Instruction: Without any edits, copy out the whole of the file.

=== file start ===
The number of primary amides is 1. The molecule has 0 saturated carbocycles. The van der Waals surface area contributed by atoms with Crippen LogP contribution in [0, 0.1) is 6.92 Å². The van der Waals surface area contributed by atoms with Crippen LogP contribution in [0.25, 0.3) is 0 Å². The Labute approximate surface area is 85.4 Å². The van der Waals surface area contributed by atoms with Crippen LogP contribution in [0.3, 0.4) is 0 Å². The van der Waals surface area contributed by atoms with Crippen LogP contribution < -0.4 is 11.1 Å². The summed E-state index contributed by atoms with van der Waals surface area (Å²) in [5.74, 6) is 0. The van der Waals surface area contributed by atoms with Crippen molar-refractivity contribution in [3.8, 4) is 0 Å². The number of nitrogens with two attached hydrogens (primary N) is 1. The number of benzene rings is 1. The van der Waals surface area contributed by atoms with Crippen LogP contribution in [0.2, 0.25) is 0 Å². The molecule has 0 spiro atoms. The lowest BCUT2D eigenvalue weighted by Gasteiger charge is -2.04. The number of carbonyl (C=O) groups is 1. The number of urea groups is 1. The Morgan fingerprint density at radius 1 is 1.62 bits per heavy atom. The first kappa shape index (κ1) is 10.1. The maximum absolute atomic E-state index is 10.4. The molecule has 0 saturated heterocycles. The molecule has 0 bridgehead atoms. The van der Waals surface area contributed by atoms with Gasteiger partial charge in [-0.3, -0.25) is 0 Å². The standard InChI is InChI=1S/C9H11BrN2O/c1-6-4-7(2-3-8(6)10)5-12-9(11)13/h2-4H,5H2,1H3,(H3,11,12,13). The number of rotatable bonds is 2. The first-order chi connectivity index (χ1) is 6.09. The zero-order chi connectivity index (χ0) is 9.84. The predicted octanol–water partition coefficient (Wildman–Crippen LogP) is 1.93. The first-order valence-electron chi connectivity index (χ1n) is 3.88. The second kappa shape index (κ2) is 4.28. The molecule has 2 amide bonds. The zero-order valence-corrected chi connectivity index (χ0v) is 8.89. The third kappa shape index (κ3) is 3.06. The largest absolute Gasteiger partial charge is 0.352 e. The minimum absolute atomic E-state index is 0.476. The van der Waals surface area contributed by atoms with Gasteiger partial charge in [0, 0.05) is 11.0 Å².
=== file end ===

The number of primary amides is 1. The molecule has 0 saturated carbocycles. The van der Waals surface area contributed by atoms with Crippen LogP contribution in [0, 0.1) is 6.92 Å². The van der Waals surface area contributed by atoms with Crippen LogP contribution in [0.25, 0.3) is 0 Å². The Labute approximate surface area is 85.4 Å². The van der Waals surface area contributed by atoms with Crippen LogP contribution in [0.3, 0.4) is 0 Å². The van der Waals surface area contributed by atoms with Crippen LogP contribution < -0.4 is 11.1 Å². The summed E-state index contributed by atoms with van der Waals surface area (Å²) in [5.74, 6) is 0. The van der Waals surface area contributed by atoms with Crippen molar-refractivity contribution in [3.8, 4) is 0 Å². The number of nitrogens with two attached hydrogens (primary N) is 1. The number of benzene rings is 1. The van der Waals surface area contributed by atoms with Crippen LogP contribution in [0.2, 0.25) is 0 Å². The molecule has 0 spiro atoms. The lowest BCUT2D eigenvalue weighted by Gasteiger charge is -2.04. The number of carbonyl (C=O) groups is 1. The number of urea groups is 1. The Morgan fingerprint density at radius 1 is 1.62 bits per heavy atom. The first kappa shape index (κ1) is 10.1. The maximum absolute atomic E-state index is 10.4. The molecule has 0 saturated heterocycles. The molecule has 0 bridgehead atoms. The van der Waals surface area contributed by atoms with Gasteiger partial charge in [-0.3, -0.25) is 0 Å². The standard InChI is InChI=1S/C9H11BrN2O/c1-6-4-7(2-3-8(6)10)5-12-9(11)13/h2-4H,5H2,1H3,(H3,11,12,13). The number of rotatable bonds is 2. The first-order chi connectivity index (χ1) is 6.09. The zero-order chi connectivity index (χ0) is 9.84. The predicted octanol–water partition coefficient (Wildman–Crippen LogP) is 1.93. The first-order valence-electron chi connectivity index (χ1n) is 3.88. The second kappa shape index (κ2) is 4.28. The molecule has 2 amide bonds. The zero-order valence-corrected chi connectivity index (χ0v) is 8.89. The third kappa shape index (κ3) is 3.06. The largest absolute Gasteiger partial charge is 0.352 e. The minimum absolute atomic E-state index is 0.476. The van der Waals surface area contributed by atoms with Gasteiger partial charge in [0, 0.05) is 11.0 Å².